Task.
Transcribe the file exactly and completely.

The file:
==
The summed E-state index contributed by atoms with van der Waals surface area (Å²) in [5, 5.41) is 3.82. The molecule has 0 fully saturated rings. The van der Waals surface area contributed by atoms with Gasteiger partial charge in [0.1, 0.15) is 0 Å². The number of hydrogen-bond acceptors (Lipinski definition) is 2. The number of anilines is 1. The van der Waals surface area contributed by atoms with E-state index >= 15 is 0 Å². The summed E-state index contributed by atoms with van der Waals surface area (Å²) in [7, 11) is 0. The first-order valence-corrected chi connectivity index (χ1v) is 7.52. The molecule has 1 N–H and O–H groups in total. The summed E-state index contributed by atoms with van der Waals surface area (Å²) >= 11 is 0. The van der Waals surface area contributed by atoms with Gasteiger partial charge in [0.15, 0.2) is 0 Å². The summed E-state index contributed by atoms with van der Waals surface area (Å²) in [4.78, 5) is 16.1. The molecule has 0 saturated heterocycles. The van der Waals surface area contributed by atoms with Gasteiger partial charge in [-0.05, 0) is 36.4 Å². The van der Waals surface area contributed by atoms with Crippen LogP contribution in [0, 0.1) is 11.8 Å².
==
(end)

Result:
The summed E-state index contributed by atoms with van der Waals surface area (Å²) in [5, 5.41) is 3.82. The molecule has 0 fully saturated rings. The van der Waals surface area contributed by atoms with Gasteiger partial charge in [0.1, 0.15) is 0 Å². The number of hydrogen-bond acceptors (Lipinski definition) is 2. The number of anilines is 1. The van der Waals surface area contributed by atoms with E-state index >= 15 is 0 Å². The summed E-state index contributed by atoms with van der Waals surface area (Å²) in [7, 11) is 0. The first-order valence-corrected chi connectivity index (χ1v) is 7.52. The molecule has 1 N–H and O–H groups in total. The summed E-state index contributed by atoms with van der Waals surface area (Å²) >= 11 is 0. The van der Waals surface area contributed by atoms with Gasteiger partial charge in [0.15, 0.2) is 0 Å². The summed E-state index contributed by atoms with van der Waals surface area (Å²) in [4.78, 5) is 16.1. The molecule has 0 saturated heterocycles. The van der Waals surface area contributed by atoms with Gasteiger partial charge in [-0.05, 0) is 36.4 Å². The van der Waals surface area contributed by atoms with Crippen LogP contribution in [0, 0.1) is 11.8 Å².